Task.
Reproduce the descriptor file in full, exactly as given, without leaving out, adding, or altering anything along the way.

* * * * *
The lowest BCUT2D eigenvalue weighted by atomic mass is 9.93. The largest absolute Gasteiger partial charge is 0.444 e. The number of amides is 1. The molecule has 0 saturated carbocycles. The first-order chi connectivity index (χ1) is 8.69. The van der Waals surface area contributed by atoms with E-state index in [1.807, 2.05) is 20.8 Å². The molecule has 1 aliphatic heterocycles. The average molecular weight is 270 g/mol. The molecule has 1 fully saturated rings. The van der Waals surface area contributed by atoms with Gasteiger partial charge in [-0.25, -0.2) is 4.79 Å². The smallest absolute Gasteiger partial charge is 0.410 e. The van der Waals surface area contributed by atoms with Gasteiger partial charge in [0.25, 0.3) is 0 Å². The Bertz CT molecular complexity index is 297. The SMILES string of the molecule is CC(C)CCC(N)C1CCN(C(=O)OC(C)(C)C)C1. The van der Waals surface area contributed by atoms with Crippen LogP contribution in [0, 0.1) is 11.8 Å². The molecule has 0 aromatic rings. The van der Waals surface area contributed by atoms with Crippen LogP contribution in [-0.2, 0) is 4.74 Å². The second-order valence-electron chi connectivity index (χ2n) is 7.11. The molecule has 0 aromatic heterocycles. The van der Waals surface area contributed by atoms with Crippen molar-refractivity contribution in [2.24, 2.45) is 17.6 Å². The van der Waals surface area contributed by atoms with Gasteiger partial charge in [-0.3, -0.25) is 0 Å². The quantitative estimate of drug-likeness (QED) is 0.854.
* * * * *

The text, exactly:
The lowest BCUT2D eigenvalue weighted by atomic mass is 9.93. The largest absolute Gasteiger partial charge is 0.444 e. The number of amides is 1. The molecule has 0 saturated carbocycles. The first-order chi connectivity index (χ1) is 8.69. The van der Waals surface area contributed by atoms with E-state index in [1.807, 2.05) is 20.8 Å². The molecule has 1 aliphatic heterocycles. The average molecular weight is 270 g/mol. The molecule has 1 fully saturated rings. The van der Waals surface area contributed by atoms with Gasteiger partial charge in [-0.25, -0.2) is 4.79 Å². The smallest absolute Gasteiger partial charge is 0.410 e. The van der Waals surface area contributed by atoms with Gasteiger partial charge in [0.25, 0.3) is 0 Å². The Bertz CT molecular complexity index is 297. The SMILES string of the molecule is CC(C)CCC(N)C1CCN(C(=O)OC(C)(C)C)C1. The van der Waals surface area contributed by atoms with Crippen LogP contribution in [0, 0.1) is 11.8 Å². The molecule has 0 aromatic rings. The van der Waals surface area contributed by atoms with Crippen LogP contribution in [-0.2, 0) is 4.74 Å². The second-order valence-electron chi connectivity index (χ2n) is 7.11. The molecule has 0 aromatic heterocycles. The van der Waals surface area contributed by atoms with Crippen molar-refractivity contribution in [2.24, 2.45) is 17.6 Å². The van der Waals surface area contributed by atoms with Gasteiger partial charge in [-0.3, -0.25) is 0 Å². The quantitative estimate of drug-likeness (QED) is 0.854.